Addresses management of HCV and also addresses post-SVR symptoms that persist. Interesting read. I would like to know if anyone has tried this triple Anti-oxidant approach and what your results are - particularly post-treatment when symptoms persist.
"Summary: Antioxidants do not act as potent antivirals, but do tend to restrain HCV replication. Triple antioxidants are effective at preventing cirrhosis and cancer in CHC, and are also effective against fatigue, depression, pain, and GI disturbance (most bile-producing reactions in the liver depend on GSH and taurine is an important constituent of bile salts). Patients are most likely to respond when doses of ALA, ascorbic acid, and glutathione or its precursors can be increased on a PRN basis and when B vitamins including methylation factors [2: R. A. Van Konynenburg 2004] and essential minerals, especially selenium but also magnesium, zinc and manganese, are supplemented.
Many people who have CHC do not develop serious symptoms and stay healthy without treatment. We can hypothesize that a combination of influences may be at play in these individuals: a healthy lifestyle low in oxidative stressors such as alcohol, cigarettes and drugs, a diet low in iron, calories, saturated fats and toxic chemical additives and high in antioxidants and easily assimilable protein, and a genetic predisposition to avoid accumulation of iron and copper, and to produce higher than normal levels of endogenous antioxidants (e.g. GSH, GR, ALA, CoQ10), as well as a genetic tendency against high levels of autoimmune and inflammatory activity. To such an individual life-long infection with hepatitis C might be largely benign, and such habits and genetic tendencies might account for the variable but significant percentage of persons with CHC who never become ill.
It seems it is not always essential to clear the virus to control or eliminate the symptoms of CHC, and in any case viral clearance by chemotherapeutic intervention is not always possible. In developed countries most people with CHC are IVDU, and in Australia, for example, 95% of IVDU will not access combination therapy (interferon plus Ribavirin). In most of these cases antivirals will be medically contraindicated for these individuals due to alcohol or intravenous drug use, mood disorders, autoimmune syndromes etc. It may be thought possible to manage these symptoms in some cases, but this means accepting an increased risk of unwanted outcomes. In any case, antivirals are only effective in approximately half of cases, they are often blamed for causing lasting health problems, and have unpleasant side effects that can seem counterproductive, leading to patients dropping out of treatment. Viral clearance, both spontaneous and chemotherapeutic, is associated with a decreased rate of cirrhosis and hepatocellular cancer, but on long term follow up the other, extrahepatic symptoms of hepatitis C can persist: fatigue, depression, upper right quadrant pain, arthralgia (joint pain) and autoimmune disease have been seen at the same rates, for example nine years after spontaneous clearance, and the picture after chemotherapeutic clearance is often worse, due to the longer period of infection pre-clearance and the effects of the antivirals. Thus antioxidants may be of value to anyone who has ever had Hepatitis C and is in less than perfect health as a result."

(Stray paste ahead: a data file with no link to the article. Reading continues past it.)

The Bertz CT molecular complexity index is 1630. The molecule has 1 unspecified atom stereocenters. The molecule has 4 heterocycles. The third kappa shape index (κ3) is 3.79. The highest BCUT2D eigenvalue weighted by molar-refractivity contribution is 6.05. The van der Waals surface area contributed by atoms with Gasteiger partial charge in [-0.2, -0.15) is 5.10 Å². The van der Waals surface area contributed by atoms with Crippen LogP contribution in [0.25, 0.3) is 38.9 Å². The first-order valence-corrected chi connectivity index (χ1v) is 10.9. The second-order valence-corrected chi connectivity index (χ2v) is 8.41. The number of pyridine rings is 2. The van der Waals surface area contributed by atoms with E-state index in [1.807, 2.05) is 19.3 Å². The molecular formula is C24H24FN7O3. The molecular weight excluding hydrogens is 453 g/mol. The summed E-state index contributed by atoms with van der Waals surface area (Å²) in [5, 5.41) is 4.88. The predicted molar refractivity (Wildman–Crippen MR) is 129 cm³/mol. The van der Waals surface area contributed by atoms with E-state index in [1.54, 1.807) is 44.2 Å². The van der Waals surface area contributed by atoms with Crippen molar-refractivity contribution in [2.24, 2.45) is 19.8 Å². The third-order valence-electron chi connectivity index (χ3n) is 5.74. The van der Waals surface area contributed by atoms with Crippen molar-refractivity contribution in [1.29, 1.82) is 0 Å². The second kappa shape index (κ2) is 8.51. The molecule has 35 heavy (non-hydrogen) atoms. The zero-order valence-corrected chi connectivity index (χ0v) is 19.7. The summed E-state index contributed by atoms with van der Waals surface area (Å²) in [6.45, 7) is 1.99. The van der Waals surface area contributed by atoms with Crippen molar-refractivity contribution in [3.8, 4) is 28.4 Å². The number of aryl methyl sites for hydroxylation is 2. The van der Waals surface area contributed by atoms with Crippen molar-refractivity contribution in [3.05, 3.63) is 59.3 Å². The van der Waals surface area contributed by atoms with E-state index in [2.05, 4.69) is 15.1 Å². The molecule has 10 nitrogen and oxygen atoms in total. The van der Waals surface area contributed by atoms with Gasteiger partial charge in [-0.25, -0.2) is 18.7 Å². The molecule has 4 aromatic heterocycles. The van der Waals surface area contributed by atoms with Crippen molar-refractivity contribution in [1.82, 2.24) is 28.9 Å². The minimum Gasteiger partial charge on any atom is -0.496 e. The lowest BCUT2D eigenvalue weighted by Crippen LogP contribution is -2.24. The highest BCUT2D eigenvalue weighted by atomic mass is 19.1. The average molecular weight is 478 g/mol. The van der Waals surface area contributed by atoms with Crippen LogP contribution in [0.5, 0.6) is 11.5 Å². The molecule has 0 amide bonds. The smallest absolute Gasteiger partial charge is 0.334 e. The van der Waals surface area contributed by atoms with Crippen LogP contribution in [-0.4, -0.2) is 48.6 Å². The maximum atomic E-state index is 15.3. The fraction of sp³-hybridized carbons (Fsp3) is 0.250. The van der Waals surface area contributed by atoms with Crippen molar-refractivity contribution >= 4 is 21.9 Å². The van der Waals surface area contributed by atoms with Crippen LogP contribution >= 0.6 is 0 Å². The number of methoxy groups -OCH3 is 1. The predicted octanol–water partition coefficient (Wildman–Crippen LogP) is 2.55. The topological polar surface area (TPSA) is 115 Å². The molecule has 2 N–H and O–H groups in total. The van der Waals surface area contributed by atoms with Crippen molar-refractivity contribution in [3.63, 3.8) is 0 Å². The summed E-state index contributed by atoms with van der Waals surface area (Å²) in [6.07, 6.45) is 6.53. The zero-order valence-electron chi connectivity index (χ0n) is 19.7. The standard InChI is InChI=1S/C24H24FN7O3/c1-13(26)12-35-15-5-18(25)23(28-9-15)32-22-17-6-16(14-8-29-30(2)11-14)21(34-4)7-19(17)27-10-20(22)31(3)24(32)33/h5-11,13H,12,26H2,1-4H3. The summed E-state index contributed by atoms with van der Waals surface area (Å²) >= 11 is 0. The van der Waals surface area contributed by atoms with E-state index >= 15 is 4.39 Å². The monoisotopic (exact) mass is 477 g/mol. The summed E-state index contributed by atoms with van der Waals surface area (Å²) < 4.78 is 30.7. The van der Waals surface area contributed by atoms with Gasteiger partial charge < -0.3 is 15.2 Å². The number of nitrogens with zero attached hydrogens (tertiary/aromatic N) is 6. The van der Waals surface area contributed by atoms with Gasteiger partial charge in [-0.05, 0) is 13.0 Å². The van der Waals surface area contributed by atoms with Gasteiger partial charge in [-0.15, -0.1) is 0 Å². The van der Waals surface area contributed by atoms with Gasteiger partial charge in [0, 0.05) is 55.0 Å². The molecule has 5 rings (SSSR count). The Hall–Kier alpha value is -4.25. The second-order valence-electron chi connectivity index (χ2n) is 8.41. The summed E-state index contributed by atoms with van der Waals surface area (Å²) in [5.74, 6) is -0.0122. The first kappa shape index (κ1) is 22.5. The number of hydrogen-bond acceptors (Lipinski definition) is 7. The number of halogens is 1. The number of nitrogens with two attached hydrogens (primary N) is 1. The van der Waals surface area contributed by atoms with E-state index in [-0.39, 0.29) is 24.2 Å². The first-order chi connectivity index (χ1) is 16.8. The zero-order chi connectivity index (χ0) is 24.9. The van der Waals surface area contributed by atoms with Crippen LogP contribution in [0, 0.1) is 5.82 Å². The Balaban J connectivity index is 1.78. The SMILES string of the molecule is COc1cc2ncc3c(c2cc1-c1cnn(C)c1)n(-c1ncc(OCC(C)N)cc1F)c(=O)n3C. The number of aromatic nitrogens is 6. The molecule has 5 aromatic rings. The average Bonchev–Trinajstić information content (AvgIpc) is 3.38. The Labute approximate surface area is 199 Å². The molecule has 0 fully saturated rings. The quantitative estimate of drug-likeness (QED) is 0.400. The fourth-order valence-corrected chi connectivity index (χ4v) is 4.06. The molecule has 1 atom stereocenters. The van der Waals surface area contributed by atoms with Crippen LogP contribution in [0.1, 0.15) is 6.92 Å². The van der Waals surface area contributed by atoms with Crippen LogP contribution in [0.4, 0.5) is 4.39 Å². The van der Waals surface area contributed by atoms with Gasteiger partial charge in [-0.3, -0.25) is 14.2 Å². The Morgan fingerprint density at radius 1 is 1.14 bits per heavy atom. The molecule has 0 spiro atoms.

"Because the extra-hepatic HCV syndromes tend to persist even after the desired SVR result of combination therapy, there is a need for antioxidants to be used by these patients, as well as in the conservative management of hepatitis C. For the patient the disease does not end when the virus dies, but when their health is restored to normal. There is no reason to accept continued disability or discomfort due to a past or current infection with HCV when this safe, cheap and convenient treatment yields such a high rate of improvement. “If it’s so good why doesn’t everyone use it?” is the standard question at this juncture, to which the response is two-fold; one, they do: many thousands of HCV sufferers are already using antioxidants. And two: although antioxidant treatment of CHC is safe, convenient, effective, and relatively cheap it is not simple. It is not a one-pill, magic bullet fix. To apply it properly in a given case can take some understanding of antioxidant metabolism, which can be gained by reading, and some awareness of one’s own antioxidant status, which depends on the ability to analyze one’s diet, or on diagnostic tests that, apart from iron levels, are not part of everyday medical practice in N.Z. Many people imagine that antioxidant treatment of Hep C requires the co-operation of a doctor, and if their doctor fobs them off they do nothing, or make a half-hearted attempt, for example taking silymarin or selenium but nothing else, and stopping once there is no further improvement."